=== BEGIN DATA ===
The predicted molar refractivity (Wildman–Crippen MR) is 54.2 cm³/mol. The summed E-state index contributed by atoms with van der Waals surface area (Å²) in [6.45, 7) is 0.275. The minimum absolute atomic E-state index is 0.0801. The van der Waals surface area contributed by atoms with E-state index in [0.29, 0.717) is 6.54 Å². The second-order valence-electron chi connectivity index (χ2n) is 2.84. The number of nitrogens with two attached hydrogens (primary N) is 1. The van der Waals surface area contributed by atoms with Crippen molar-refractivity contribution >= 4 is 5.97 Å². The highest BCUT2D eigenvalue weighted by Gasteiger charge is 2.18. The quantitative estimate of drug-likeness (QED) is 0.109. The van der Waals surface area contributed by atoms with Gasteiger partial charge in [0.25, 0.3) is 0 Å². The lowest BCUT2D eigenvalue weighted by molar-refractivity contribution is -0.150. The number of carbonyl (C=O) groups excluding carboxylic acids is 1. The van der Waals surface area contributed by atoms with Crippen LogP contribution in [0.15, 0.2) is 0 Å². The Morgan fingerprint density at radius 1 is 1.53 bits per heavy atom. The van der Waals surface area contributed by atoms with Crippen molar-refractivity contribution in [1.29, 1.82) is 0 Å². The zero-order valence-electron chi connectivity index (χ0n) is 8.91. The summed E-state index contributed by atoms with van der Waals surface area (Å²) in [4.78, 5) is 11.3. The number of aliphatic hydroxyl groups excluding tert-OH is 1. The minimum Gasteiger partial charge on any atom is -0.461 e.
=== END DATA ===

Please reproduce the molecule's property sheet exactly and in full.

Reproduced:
The predicted molar refractivity (Wildman–Crippen MR) is 54.2 cm³/mol. The summed E-state index contributed by atoms with van der Waals surface area (Å²) in [6.45, 7) is 0.275. The minimum absolute atomic E-state index is 0.0801. The van der Waals surface area contributed by atoms with E-state index in [0.29, 0.717) is 6.54 Å². The second-order valence-electron chi connectivity index (χ2n) is 2.84. The number of nitrogens with two attached hydrogens (primary N) is 1. The van der Waals surface area contributed by atoms with Crippen molar-refractivity contribution >= 4 is 5.97 Å². The highest BCUT2D eigenvalue weighted by Gasteiger charge is 2.18. The quantitative estimate of drug-likeness (QED) is 0.109. The van der Waals surface area contributed by atoms with Gasteiger partial charge in [0.25, 0.3) is 0 Å². The lowest BCUT2D eigenvalue weighted by molar-refractivity contribution is -0.150. The number of carbonyl (C=O) groups excluding carboxylic acids is 1. The van der Waals surface area contributed by atoms with Crippen LogP contribution in [0.15, 0.2) is 0 Å². The Morgan fingerprint density at radius 1 is 1.53 bits per heavy atom. The van der Waals surface area contributed by atoms with Crippen molar-refractivity contribution in [1.29, 1.82) is 0 Å². The zero-order valence-electron chi connectivity index (χ0n) is 8.91. The summed E-state index contributed by atoms with van der Waals surface area (Å²) in [4.78, 5) is 11.3. The number of aliphatic hydroxyl groups excluding tert-OH is 1. The minimum Gasteiger partial charge on any atom is -0.461 e.